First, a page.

Living Wage Series - Czech Republic - September 2019 - In Czech Koruna, per Month

The Living Wage is based on the concept that work should provide an adequate income to cover the necessary living costs of a family. WageIndicator uses prices from the Cost of Living Survey to calculate Living Wage in more than 70 countries. The Living Wage is an approximate income needed to meet a family’s basic needs including food, housing, transport, health, education, tax deductions and other necessities.

The following table summarises the varying expenditure and income needs for the three commonly occurring family household compositions.

Expenditure and Living Wage calculation (monthly rates in CZK)

  Typical family Standard family Single-adult
  from-to from-to from-to
Food expenses 7240-8940 8040-9930 2010-2480
Housing expenses 10200-14300 10200-14300 6120-8570
Transport expenses 610-1100 610-1100 305-550
Healthcare expenses 1000-2000 1000-2000 250-500
Education expenses 1000-1750 1000-1750 0
Other expenses 1000-1410 1040-1460 435-605
Total Expenditure 21050-29500 21890-30540 9120-12705
Net Living Wage 13156-18438 12161-16967 9120-12705
Gross Living Wage 16500-23100 15200-21200 11400-15900

Note: For more details see Living Wage FAQ.


Family Living Wages (monthly rates in CZK)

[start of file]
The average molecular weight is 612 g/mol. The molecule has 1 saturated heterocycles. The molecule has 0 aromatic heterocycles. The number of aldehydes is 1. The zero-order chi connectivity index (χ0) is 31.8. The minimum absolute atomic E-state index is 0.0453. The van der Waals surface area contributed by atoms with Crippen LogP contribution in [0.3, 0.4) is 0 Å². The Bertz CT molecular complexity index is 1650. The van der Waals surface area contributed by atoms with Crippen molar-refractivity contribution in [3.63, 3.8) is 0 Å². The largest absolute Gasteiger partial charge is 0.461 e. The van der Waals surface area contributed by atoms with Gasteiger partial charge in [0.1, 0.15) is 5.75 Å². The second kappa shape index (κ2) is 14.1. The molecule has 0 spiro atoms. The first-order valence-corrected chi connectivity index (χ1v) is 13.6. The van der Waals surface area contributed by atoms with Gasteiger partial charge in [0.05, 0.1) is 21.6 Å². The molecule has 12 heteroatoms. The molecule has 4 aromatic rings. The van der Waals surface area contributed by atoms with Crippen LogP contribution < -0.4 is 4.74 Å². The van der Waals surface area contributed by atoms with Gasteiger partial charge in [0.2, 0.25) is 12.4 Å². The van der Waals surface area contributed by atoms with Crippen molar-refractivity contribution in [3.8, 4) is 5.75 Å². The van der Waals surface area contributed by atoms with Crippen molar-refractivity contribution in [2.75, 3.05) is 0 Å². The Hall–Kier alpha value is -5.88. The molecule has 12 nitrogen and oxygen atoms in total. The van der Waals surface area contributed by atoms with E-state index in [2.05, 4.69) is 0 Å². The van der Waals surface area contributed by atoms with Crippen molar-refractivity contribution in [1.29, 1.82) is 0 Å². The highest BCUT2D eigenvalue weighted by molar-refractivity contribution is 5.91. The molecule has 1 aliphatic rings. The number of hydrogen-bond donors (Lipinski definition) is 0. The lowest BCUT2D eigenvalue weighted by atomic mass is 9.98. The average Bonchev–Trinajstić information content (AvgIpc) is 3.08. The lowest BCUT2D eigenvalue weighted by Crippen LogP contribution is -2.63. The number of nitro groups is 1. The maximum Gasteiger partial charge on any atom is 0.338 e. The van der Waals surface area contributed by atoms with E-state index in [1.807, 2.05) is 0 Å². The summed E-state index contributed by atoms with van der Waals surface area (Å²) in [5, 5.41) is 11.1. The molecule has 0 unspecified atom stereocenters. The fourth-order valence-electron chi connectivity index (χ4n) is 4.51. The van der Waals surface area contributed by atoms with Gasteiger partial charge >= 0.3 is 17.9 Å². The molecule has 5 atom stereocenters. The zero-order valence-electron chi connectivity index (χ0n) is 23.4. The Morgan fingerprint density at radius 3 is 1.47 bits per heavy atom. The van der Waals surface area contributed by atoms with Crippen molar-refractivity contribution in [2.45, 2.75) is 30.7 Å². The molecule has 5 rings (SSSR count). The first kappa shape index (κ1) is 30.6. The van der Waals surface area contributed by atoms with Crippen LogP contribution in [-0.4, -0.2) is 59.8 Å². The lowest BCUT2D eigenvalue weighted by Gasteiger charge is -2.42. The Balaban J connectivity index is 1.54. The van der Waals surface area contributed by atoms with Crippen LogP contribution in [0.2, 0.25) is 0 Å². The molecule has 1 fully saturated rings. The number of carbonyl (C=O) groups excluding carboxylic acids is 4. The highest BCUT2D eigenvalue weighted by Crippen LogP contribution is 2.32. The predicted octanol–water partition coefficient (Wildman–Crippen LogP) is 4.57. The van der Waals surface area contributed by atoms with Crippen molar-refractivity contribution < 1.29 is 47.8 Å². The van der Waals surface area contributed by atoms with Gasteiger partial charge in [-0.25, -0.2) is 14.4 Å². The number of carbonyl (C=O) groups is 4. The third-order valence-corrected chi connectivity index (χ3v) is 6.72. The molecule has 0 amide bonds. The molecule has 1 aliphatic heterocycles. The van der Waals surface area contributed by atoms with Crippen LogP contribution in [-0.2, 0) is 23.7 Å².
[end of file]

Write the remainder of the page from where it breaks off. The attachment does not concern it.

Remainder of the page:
There is not a single answer to what is the adequate cost of living. The result is complex, as the cost of living varies by household composition, location, and employment pattern. The following table presents the Living Wage estimates for a set of most common family household compositions and under different assumptions about working hours.

Typical family (two parents + 1.6 children, 1.6 working) 16500-23100
Standard family (two parents + 2 children, 1.8 working) 15200-21200
Two parents and two children, 2 working 13700-19100
Two parents and two children, 1.5 working 18200-25500
Two parents and two children, 1 working 27400-38200
Two parents and three children, 1.6 working 18800-25900
Two parents and four children, 1.6 working 20400-27900
Single-adult without children, 1 working 11400-15900

Note: Results in the table are rounded.


Living Wages in Context (monthly rates in CZK)

The Minimum Wage is a national legally binding obligation on employers which often make no reference to a living standard. Living Wage describes the adequate living standard. The common goal of the many living wage campaigns currently taking place all over the world is to lift Minimum Wages levels to those of the Living Wages. WageIndicator presents Living Wages jointly with Minimum Wages, aiming to raise awareness concerning the remaining differences in levels. Living Wages are presented in context with other wage indicators including prevailing wages of workers over recent years.

  2016 2017 2018 2019
Minimum wage 9900 11000 12200 13350
Living Wage - Single Adult 9120-12800 10600-14700 11300-15700 11400-15900
Living Wage - Typical Family 14200-20100 15600-21900 16300-22800 16500-23100
Real wage of low-skilled worker 13900-16800 15400-18700 17000-20800 18900-22500
Real wage of medium-skilled worker 17600-22200 18900-23900 20900-26500 24500-30600
Real wage of high-skilled worker 26800-34300 27900-35500 31800-40900 36200-45600

Note: Table shows the lowest monthly Minimum Wage in a country, when available. Reported monthly earnings of workers in low-, medium-, and high-skilled occupations are obtained from the voluntary WageIndicator web survey on work and wages. Results in the table are rounded.

203_Czech Republic

Food basket and food prices in CZK